“We will investigate whether we were inefficient but we are not related to triads. I ask you to trust the police force. Last night, we were all focusing on Hong Kong island. We needed to regroup for Yuen Long. I hope you have confidence in us,” he said.
Peaceful protest turns violent
The violence in Yuen Long came as large numbers of protesters and police faced off in the city’s Central and Sheung Wan districts.
Sunday’s demonstration had begun as a peaceful march, with organizers estimating that more than 400,000 people had joined the rally, while police said 138,000 took part. Protesters, many wearing black, chanted “Free Hong Kong!” as they thronged through the city.
But, later in the afternoon, thousands defied police orders and marched beyond the designated end point towards the Chinese government’s liaison office. Protesters spray-painted slogans on walls close to the building and defaced its emblem before retreating when faced with a growing police presence.
Intermittent skirmishes continued amid chants of “Liberate Hong Kong,” as the crowd headed to the city center. There riot police fired tear gas to disperse a large group of mostly young activists, who had charged police lines with metal barricades.
A CNN team witnessed police officers using rubber bullets against demonstrators and protesters throwing bricks at the police.
In a statement, the Hong Kong government said it “strongly condemns the protesters who blatantly challenged the national sovereignty by maliciously besieging and storming” the liaison office building.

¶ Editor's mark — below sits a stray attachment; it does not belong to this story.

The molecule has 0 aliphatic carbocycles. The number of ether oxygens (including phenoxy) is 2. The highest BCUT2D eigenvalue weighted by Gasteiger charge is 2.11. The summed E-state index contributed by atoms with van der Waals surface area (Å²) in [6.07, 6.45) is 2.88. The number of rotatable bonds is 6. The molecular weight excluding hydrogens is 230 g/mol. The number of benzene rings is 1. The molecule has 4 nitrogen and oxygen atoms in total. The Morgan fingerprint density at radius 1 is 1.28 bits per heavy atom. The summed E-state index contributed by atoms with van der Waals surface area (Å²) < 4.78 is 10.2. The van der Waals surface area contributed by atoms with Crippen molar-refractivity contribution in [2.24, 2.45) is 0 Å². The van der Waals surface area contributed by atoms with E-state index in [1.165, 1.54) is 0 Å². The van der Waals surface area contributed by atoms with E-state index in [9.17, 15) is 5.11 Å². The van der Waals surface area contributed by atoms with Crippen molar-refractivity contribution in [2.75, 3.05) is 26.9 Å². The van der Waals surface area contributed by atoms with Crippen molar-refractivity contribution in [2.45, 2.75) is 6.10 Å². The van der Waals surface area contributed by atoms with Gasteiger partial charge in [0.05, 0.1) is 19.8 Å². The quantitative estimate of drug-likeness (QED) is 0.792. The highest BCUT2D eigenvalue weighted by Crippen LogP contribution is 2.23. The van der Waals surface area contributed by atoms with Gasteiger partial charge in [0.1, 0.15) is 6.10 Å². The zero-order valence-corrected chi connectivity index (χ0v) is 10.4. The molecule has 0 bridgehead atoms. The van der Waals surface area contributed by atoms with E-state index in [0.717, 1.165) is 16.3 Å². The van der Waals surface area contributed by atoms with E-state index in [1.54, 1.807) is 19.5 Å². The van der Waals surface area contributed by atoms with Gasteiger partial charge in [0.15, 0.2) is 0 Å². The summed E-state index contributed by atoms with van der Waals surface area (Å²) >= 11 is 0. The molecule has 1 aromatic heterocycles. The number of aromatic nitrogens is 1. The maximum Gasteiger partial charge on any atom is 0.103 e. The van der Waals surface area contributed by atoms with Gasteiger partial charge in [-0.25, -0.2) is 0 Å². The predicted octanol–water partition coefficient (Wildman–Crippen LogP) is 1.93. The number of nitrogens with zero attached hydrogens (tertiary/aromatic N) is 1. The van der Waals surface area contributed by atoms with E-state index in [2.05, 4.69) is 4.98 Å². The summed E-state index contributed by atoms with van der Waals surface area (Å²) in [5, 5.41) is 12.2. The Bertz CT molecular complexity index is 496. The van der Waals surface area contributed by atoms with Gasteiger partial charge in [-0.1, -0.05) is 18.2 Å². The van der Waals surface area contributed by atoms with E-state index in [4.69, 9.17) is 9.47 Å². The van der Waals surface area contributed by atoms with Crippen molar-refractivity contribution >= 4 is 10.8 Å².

Meanwhile, the Chinese Liaison Office condemned “radical demonstrators’ behaviors” and said the unrest “severely challenged … the authority of the central government.”
On Monday, Chinese state media ran editorials on the unrest, with the China Daily calling the protests a “dirty game being played by the political radicals” and Xinhua saying “escalating violent attacks and provocative acts have completely exposed these mobs and the forces behind them, who want to paralyze the SAR government.”
The Civil Human Rights Front, which organized Sunday’s march, is demanding an independent investigation into what it says are unnecessarily brutal police tactics, as well as the release of those who were arrested during previous street clashes.
An evolving movement
The protests were initially sparked by strong public opposition to a proposed extradition bill. Critics fear that the bill, which has since been suspended, would allow citizens to be sent across the border into mainland China, to face trial in a system with a 99% conviction rate and a history of political prosecutions. On June 18, Hong Kong’s Chief Executive Carrie Lam said the bill was “dead” and there was “no such plan” to reanimate it.